Mitigating Workplace Violence via De-Escalation Training


Some healthcare staff are more at risk for patient aggression than others. Workplace violence is most likely to occur in acute care settings, behavioral and mental health units, intensive care units, and geriatric care. In terms of staff, mental health professionals and nurses—especially those working in emergency departments and behavioral health units—experience the most violence by patients and family members. However, physicians, social service employees, hospital aides, reception aids, Human Resource employees, and security personnel are also at risk and require unique solutions to remain safe at work. The International Association for Healthcare Security and Safety (IAHSS) provides safety training recommendations specifically for security personnel, given the direct relationship security officers have with workplace violence.

2.1 Emergency Departments and Acute Care

Emergency departments (ED) are widely discussed as hotspots for workplace violence. IAHSS reports that in a survey of 81 hospitals in 2018, 46% of assaults against employees by patients or family occurred in emergency departments. Surveys of ED staff corroborate this evidence. A cross-sectional study surveying 263 emergency medicine residents and attending physicians across the US found that 78% of respondents experienced at least one violent act at work in the past 12 months. In another survey of 242 ED workers at five different hospitals, nearly half of those surveyed said they had been physically assaulted. Moreover, 65% of those assaulted said that they did not report the incident to hospital authorities. Benham (2009) offers several contributing factors for these assaults, including patients coming to the ED in pain, experiencing long wait times, being more likely to be violent because of jail diversion or undiagnosed mental illness, being under the influence of drugs or alcohol, and requiring acute treatment for underlying psychosis or dementia. Moreover, EDs are open 24 hours a day, presenting the opportunity for late-night incidents that would not occur in other departments.

2.2 Behavioral and Mental Health Units

Along with emergency departments, behavioral and mental health units are most at risk for incidents of workplace violence. The Department of Justice National Crime Victimization Survey reports that the victimization rate for mental health professionals was 21 per 1000 people between 2005 and 2009, around three times the rate of medical professionals and twice the rate of bus drivers. This is largely because psychiatric conditions are often associated with increased aggression: people with diagnosable clinical psychiatric conditions are five times as likely to express violence as the general population, according to the National Institute of Mental Health Epidemiologic Catchment Area (NIMH) study. Substance use compounds mental illness, with alcoholism and drug use increasing one’s propensity to be violent to 12 times and 16 times more than the general population, respectively. As a result, the NIMH study reports that 31% of people identified in an initial survey as having both a mental illness diagnosis and substance use committed an act of violence within the following year.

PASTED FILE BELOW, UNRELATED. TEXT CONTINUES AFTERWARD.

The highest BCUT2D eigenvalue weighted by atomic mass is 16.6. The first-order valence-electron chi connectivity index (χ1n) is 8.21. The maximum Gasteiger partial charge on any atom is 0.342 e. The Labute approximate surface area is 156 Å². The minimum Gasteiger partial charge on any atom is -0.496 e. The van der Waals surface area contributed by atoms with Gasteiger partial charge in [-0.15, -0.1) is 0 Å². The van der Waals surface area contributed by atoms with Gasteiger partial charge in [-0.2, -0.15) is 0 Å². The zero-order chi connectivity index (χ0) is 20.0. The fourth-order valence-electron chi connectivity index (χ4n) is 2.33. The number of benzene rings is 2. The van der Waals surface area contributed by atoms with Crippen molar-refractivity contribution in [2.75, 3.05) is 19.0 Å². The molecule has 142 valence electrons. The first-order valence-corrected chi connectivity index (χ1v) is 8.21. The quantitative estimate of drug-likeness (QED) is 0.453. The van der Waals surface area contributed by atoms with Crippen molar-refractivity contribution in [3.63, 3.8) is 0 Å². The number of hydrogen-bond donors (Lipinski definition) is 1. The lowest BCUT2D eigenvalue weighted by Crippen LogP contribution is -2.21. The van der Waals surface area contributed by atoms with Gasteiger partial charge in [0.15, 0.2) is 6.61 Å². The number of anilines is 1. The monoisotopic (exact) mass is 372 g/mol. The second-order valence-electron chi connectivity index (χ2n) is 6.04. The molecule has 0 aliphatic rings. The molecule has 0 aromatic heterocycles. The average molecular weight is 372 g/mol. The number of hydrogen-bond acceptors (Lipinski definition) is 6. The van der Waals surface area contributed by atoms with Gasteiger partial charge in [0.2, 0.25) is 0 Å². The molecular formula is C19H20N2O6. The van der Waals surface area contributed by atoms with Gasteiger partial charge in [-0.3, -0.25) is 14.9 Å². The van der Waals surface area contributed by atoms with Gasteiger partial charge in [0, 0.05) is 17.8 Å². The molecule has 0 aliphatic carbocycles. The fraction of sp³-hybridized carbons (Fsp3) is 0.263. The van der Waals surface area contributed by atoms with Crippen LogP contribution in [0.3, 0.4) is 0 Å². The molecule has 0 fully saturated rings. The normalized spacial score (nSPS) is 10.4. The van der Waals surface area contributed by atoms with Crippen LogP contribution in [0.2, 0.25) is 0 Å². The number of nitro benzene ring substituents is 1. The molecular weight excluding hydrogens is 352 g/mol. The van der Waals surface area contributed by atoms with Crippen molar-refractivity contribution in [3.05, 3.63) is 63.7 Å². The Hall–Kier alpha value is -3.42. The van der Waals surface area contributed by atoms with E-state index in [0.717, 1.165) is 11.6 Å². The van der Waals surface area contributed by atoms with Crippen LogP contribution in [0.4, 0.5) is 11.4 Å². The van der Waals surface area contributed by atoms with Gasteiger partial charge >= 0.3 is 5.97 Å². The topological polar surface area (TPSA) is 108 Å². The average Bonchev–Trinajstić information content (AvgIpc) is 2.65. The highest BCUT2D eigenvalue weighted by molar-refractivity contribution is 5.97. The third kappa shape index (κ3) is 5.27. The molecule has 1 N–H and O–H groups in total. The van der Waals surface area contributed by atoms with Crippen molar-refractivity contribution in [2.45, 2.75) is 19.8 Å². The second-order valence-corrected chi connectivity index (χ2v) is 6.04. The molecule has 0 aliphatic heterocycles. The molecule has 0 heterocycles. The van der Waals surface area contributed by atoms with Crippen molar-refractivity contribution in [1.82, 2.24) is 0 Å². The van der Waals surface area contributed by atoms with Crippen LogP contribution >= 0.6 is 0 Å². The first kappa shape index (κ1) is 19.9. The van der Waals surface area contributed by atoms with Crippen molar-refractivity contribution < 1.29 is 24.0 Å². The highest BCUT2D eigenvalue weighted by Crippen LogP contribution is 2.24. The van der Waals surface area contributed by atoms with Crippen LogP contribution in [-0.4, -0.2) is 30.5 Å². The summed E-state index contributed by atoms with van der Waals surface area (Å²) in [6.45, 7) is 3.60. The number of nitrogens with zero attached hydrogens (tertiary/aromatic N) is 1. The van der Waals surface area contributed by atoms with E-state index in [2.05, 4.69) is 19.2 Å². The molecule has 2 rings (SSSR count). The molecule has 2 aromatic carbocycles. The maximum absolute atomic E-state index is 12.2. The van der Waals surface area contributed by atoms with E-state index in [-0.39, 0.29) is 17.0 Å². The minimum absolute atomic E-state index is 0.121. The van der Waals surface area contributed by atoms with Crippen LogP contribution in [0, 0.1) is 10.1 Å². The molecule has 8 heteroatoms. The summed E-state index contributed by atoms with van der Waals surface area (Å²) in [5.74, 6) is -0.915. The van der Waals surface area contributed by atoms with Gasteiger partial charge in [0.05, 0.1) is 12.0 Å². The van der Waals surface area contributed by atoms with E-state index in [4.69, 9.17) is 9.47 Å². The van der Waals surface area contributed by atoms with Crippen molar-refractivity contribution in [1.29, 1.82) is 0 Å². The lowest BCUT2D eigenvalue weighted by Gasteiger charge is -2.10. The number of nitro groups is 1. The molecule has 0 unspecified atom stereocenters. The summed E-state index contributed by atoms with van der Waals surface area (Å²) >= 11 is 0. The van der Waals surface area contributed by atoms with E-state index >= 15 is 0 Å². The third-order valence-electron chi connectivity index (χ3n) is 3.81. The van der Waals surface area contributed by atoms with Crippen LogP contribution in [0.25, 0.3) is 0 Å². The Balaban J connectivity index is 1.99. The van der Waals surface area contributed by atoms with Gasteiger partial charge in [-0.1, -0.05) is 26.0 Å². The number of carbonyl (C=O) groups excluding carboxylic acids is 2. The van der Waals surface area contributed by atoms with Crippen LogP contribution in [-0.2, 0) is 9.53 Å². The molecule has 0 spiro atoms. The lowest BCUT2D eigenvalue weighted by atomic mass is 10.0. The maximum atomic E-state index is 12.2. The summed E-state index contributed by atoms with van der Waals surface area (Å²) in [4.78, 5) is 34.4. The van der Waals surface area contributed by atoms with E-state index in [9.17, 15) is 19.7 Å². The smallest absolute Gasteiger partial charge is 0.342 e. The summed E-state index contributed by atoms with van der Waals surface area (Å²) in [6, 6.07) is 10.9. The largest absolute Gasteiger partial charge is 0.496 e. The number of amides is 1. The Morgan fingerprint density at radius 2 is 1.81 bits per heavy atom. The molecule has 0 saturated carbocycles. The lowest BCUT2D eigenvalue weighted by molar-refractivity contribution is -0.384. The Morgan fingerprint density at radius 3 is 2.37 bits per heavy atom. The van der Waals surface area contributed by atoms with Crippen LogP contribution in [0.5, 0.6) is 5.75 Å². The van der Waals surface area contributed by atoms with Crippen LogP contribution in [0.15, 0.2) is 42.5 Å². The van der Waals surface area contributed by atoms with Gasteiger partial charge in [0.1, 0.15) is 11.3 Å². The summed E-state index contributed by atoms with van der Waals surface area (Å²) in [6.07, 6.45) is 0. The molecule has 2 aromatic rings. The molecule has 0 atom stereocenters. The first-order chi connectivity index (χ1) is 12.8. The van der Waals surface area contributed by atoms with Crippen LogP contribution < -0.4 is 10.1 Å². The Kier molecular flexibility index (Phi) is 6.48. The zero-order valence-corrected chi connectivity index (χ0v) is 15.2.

2.3 Geriatric Care Units

Staff working in nursing homes and geriatric care units report frequent verbal and physical assaults, likely due to the confusion, agitation, and aggression caused by age-related cognitive decline. A cross-sectional study of 539 nursing home assistants found that 66% of respondents report experiencing daily physical assault resulting in minor soreness, abrasions, scratches, or bruises. Elderly patients are a uniquely vulnerable population, and nuanced solutions are required to address the high rates of violence in long-term healthcare settings.

2.4 Intensive Care Units

For reasons that overlap with the issues facing emergency departments, intensive care units (ICUs) experience high levels of violence. Patients and their family members are under significant duress, resulting in increased aggression as compared to non-critical care wards. In a survey of intensive care senior nurses in England and Wales, the percentage of ICUs with reports of verbal abuse by patients or relatives was 87% and 74%, respectively. Physical abuse by patients was reported in 77% of ICUs.